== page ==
There was a season in human history where public speaking fell on hard times, not for lack of talent, but specifically because of the negative consequences of what happens when highly talented speakers who possess low moral character end up with too much influence. 

In ancient Greece, there was a group known as Sophists who valued rhetoric and oratory above truth. They used their abilities as speakers to increase their position in society. They charged high fees to argue either side of a legal or political debate, as well as to teach pupils who sought to increase their livelihoods. They were broadly known for minimizing truth and prioritizing success above all. They were well known and influential for awhile. 

The influence of men like Aristotle, Socrates and Plato helped expose the flimsiness of their approach. Aristotle emphasized the importance of character in the speaker. To Aristotle, a speaker worth listening to must be trustworthy. The speaker must have intelligence (believe what he’s presenting is true); character (know what’s being presented works); and have good will (must be making a presentation for the good of the listener).

Amen, Aristotle.

Of all the places people receive messages from in our world today, there remains one place they should be able to go with high trust in the speaker. People in our churches and in our communities need to know when they come to church that the person speaking from the platform is not like an old sophist, speaking for personal gain, but is trustworthy.

revival

I wonder if our churches pass the test of trustworthiness, according to Aristotle.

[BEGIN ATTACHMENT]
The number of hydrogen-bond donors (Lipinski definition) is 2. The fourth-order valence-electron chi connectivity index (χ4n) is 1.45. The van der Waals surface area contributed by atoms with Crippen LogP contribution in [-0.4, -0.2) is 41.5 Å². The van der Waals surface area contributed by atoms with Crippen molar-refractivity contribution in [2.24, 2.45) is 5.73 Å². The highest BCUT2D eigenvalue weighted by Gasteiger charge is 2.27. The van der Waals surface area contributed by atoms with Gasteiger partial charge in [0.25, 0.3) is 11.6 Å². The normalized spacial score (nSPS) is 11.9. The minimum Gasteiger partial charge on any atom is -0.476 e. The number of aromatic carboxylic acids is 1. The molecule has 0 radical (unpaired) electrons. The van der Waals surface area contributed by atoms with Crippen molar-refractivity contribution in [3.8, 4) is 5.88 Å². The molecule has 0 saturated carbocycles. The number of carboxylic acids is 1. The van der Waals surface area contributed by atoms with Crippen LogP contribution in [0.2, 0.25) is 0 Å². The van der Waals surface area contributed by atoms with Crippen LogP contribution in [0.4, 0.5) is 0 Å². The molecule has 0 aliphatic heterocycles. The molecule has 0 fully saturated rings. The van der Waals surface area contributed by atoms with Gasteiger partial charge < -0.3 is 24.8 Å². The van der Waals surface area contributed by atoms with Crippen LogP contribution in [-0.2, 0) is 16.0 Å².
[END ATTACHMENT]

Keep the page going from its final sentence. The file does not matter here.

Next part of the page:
Intelligence: Are people hearing the truth from God’s Word, which is the Truth? 

Character: Does the life of the speaker prove the truth being presented? Listeners receive a message much better when the person speaking has a life that testifies to the truth being proclaimed. Nothing is more compelling than hearing a recent testimony of God’s power at work in a person’s life.

Good will: Is there selfless love and compassion in the preacher? After all, the person is delivering a message that declares there is a God and he has sent His Son to save sinners. Listeners to our messages need to hear even the most severe truths spoken with clarity. There is a just and righteous God who is sovereign and will one day judge and rule the world in righteousness. This can be communicated and must be in love.

I’m praying that our pulpits are filled with preachers who are nothing like the old sophists, but are increasingly like Jesus and the apostles who spoke the truth of God’s kingdom with courage and compassion, resulting in transformed lives.

Would you pray with me that God would set the fires of revival in our churches this year?

With the love of Christ,

eddie

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Eddie Cole

Eddie Cole

Executive Vice President of National Ministries at EFCA
Eddie currently serves as the Executive Vice President of National Ministries for the EFCA. He was previously the EDA Move District Superintendent. Regardless of role, with a desire to share the Gospel in word and deed, Eddie’s calling is to come alongside pastors and leaders helping them live well, lead well and multiply their ministries with vision and passion.
Eddie Cole

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